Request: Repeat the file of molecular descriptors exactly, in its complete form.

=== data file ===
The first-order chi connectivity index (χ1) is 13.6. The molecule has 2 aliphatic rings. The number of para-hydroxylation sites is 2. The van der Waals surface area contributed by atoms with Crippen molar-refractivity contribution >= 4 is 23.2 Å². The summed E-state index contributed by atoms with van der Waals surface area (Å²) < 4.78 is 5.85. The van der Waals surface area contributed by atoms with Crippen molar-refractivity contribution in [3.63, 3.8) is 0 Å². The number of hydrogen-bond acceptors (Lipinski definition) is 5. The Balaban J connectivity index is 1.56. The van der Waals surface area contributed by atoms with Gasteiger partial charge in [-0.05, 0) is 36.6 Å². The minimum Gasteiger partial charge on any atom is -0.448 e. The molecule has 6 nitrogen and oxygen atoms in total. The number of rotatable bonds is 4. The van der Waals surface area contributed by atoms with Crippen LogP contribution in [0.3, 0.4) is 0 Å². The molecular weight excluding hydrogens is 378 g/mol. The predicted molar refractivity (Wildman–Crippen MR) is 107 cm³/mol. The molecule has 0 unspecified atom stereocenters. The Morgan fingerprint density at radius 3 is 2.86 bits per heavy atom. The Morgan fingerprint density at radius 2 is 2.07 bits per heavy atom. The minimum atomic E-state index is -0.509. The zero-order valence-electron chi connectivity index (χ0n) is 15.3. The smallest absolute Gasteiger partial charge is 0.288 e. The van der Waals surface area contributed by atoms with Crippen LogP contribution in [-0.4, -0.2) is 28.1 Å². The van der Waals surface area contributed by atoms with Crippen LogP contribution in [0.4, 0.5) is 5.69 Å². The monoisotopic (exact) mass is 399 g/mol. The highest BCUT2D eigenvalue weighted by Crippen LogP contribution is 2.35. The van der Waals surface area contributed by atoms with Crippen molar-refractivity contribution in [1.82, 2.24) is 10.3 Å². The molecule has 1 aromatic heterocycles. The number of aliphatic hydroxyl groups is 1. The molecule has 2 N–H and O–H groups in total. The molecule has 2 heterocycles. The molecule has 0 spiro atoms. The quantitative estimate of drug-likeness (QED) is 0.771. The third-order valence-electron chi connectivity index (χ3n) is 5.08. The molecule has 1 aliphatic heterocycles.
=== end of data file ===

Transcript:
The first-order chi connectivity index (χ1) is 13.6. The molecule has 2 aliphatic rings. The number of para-hydroxylation sites is 2. The van der Waals surface area contributed by atoms with Crippen molar-refractivity contribution >= 4 is 23.2 Å². The summed E-state index contributed by atoms with van der Waals surface area (Å²) < 4.78 is 5.85. The van der Waals surface area contributed by atoms with Crippen molar-refractivity contribution in [3.63, 3.8) is 0 Å². The number of hydrogen-bond acceptors (Lipinski definition) is 5. The Balaban J connectivity index is 1.56. The van der Waals surface area contributed by atoms with Gasteiger partial charge in [-0.05, 0) is 36.6 Å². The minimum Gasteiger partial charge on any atom is -0.448 e. The molecule has 6 nitrogen and oxygen atoms in total. The number of rotatable bonds is 4. The van der Waals surface area contributed by atoms with Crippen LogP contribution in [0.3, 0.4) is 0 Å². The molecular weight excluding hydrogens is 378 g/mol. The predicted molar refractivity (Wildman–Crippen MR) is 107 cm³/mol. The molecule has 0 unspecified atom stereocenters. The Morgan fingerprint density at radius 3 is 2.86 bits per heavy atom. The Morgan fingerprint density at radius 2 is 2.07 bits per heavy atom. The minimum atomic E-state index is -0.509. The zero-order valence-electron chi connectivity index (χ0n) is 15.3. The smallest absolute Gasteiger partial charge is 0.288 e. The van der Waals surface area contributed by atoms with Crippen LogP contribution in [-0.4, -0.2) is 28.1 Å². The van der Waals surface area contributed by atoms with Crippen LogP contribution in [0.4, 0.5) is 5.69 Å². The monoisotopic (exact) mass is 399 g/mol. The highest BCUT2D eigenvalue weighted by Crippen LogP contribution is 2.35. The van der Waals surface area contributed by atoms with Crippen molar-refractivity contribution in [1.82, 2.24) is 10.3 Å². The molecule has 1 aromatic heterocycles. The number of aliphatic hydroxyl groups is 1. The molecule has 2 N–H and O–H groups in total. The molecule has 2 heterocycles. The molecule has 0 spiro atoms. The quantitative estimate of drug-likeness (QED) is 0.771. The third-order valence-electron chi connectivity index (χ3n) is 5.08. The molecule has 1 aliphatic heterocycles.